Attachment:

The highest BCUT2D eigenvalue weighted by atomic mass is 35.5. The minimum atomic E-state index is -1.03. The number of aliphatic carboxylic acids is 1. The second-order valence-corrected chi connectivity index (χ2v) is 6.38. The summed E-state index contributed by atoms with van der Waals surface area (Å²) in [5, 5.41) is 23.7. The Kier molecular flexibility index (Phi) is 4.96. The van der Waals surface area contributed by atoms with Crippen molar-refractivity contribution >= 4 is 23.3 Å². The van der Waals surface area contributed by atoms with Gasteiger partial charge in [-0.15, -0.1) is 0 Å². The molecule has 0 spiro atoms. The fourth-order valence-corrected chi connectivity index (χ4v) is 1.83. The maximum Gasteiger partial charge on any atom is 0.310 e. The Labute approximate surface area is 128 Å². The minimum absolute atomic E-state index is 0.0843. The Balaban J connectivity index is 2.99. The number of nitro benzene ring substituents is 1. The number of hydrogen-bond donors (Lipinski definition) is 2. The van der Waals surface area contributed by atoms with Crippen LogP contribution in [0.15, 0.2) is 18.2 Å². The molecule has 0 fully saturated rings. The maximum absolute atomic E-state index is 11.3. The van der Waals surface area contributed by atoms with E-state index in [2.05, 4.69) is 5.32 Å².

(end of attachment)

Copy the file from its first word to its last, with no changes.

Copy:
The highest BCUT2D eigenvalue weighted by atomic mass is 35.5. The minimum atomic E-state index is -1.03. The number of aliphatic carboxylic acids is 1. The second-order valence-corrected chi connectivity index (χ2v) is 6.38. The summed E-state index contributed by atoms with van der Waals surface area (Å²) in [5, 5.41) is 23.7. The Kier molecular flexibility index (Phi) is 4.96. The van der Waals surface area contributed by atoms with Crippen molar-refractivity contribution >= 4 is 23.3 Å². The van der Waals surface area contributed by atoms with Gasteiger partial charge in [-0.15, -0.1) is 0 Å². The molecule has 0 spiro atoms. The fourth-order valence-corrected chi connectivity index (χ4v) is 1.83. The maximum Gasteiger partial charge on any atom is 0.310 e. The Labute approximate surface area is 128 Å². The minimum absolute atomic E-state index is 0.0843. The Balaban J connectivity index is 2.99. The number of nitro benzene ring substituents is 1. The number of hydrogen-bond donors (Lipinski definition) is 2. The van der Waals surface area contributed by atoms with Crippen LogP contribution in [0.15, 0.2) is 18.2 Å². The molecule has 0 fully saturated rings. The maximum absolute atomic E-state index is 11.3. The van der Waals surface area contributed by atoms with E-state index in [2.05, 4.69) is 5.32 Å².